Last week at the All-Star Game FanFest, Rodriguez spoke with Candy Maldonado, a former player who is now a baseball analyst for Beisbol Esta Noche and color commentator for Domingo de Grandes Ligas on ESPN Deportes, about some of the keys to his success as a catcher. It was clear throughout the conversation that Rodriguez still carries the same intensity and interest in the craft of catching that he brought to his 21 years of playing the game.
"The most important thing for a catcher is to be on his toes all the time," he told Maldonado as he explained the proper mechanics for throwing to second. "Anticipating, being ready, more than the arm and the legs. And good physical condition. It's a position that demands a lot physically and mentally. You must pay attention to many details."
During the interview, he expressed his admiration for the wave of star catchers now following in his footsteps.
"Yadier [Molina] does a great job. Brian McCann, Buster Posey, Matt Wieters -- I have great respect for them," he says. "Carlos Ruiz also falls in that group, catchers who do it all well. They carry the game, they know how to throw to the bases and they do their job offensively."
The biggest out of all
A scene from a certain Hall of Fame career
Two outs in the ninth inning of a one-run game, and Rodriguez awaits the ball while J.T. Snow rounds third on his way home. The catcher cannot jump the gun; he must wait until the ball reaches his glove to make his next move, while Snow tries to reach home with a run that will tie it.
The throw by left fielder Jeff Conine arrives on a hop to Rodriguez. He has time to grab it, secure it and stand in front of the plate, bracing himself to be steamrollered by Snow.
The runner comes at full speed, no brakes. Rodriguez takes the ball on the left side of the plate and moves to block him. The collision is massive. Pudge rolls once on the field. Snow ends up face-down on the dirt.
The ball stays in Rodriguez's mitt; the umpire checks that he has it as the catcher rises to show the world that he has maintained possession. Snow is out. The Marlins win the game and the series, three games to one. The Giants go home.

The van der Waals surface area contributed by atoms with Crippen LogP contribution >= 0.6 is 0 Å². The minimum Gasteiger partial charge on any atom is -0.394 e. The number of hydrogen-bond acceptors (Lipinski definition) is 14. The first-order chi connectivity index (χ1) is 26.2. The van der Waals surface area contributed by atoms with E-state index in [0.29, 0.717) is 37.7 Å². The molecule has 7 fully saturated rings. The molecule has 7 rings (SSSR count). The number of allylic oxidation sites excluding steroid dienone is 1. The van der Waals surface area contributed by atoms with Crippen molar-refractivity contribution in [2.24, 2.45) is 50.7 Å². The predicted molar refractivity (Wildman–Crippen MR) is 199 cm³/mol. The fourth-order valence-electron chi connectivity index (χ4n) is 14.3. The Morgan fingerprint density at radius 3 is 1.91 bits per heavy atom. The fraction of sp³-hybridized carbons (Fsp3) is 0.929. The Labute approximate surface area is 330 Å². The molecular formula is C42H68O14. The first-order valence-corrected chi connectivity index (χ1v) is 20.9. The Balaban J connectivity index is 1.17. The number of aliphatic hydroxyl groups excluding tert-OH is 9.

If any play defines Rodriguez's career, it is that block at the plate that ended the 2003 National League Division Series against San Francisco. The play propelled the Marlins into the NLCS and on to the World Series.
"My chest still hurts," Rodriguez jokes as he recalls the play. "It was perhaps the most important play of my career -- or, at least, one of the top three. In a series where every out counted, that was the last one and it was very emotional. I've always thought that if that out didn't happen, maybe we wouldn't have made it to the World Series."
Ozzie Guillen, now the Marlins' manager and Florida's third-base coach in 2003, agrees.
"The way we finished that game gave us a little push, to say, 'Wow, we believe this,'" Guillen told MLB.com last week during a tribute to Rodriguez at Marlins Park.
Rodriguez certainly rode that wave into the NLCS against the Chicago Cubs. He was the MVP in the championship series, hitting .421 with two home runs and 10 RBIs. Florida went on to win the World Series in six games against the New York Yankees.
Time for reflection
He's been out of baseball officially for only a matter of months, perhaps not long enough for him to develop a complete appreciation of his 21 years in the majors, especially as he is staying busy with his continuing training, his rounds of golf, the new-found quality time for family and his business ventures.
Many others inside and outside the game have appreciated him for some time. A recent ranking by ESPNDallas.com placed Rodriguez No. 2 on its list of the 40 greatest Rangers of all time, behind only Nolan Ryan. Guillen, no stranger to controversy, said two years ago that Rodriguez was the best player from Puerto Rico in the history of the game, a statement that generated debate in the birthplace of Roberto Clemente, the island's most revered athlete.
But Guillen isn't backing away from his high praise.
"If you look at his numbers and all that stuff, I think Pudge, in my era, is the best catcher I've seen," Guillen told MLB.com. "To play the way he played and where he played, that's not easy. He played in Texas. To play the way he played, I don't think too many people can handle that. Who's a better catcher than him over the years?"
Rodriguez concedes that as the All-Star Game approached this summer -- he was named to the game 14 times -- he looked over his stats and was amazed at the numbers he amassed.
"When you're playing, you don't think about goals or numbers," he says. "When you are young, you don't think about this or that number. The only thing you think about is being healthy to be able to produce, prepare and be ready to play. Now, when I see them and analyze them is when I say: 'Truth be told, I did it well.'"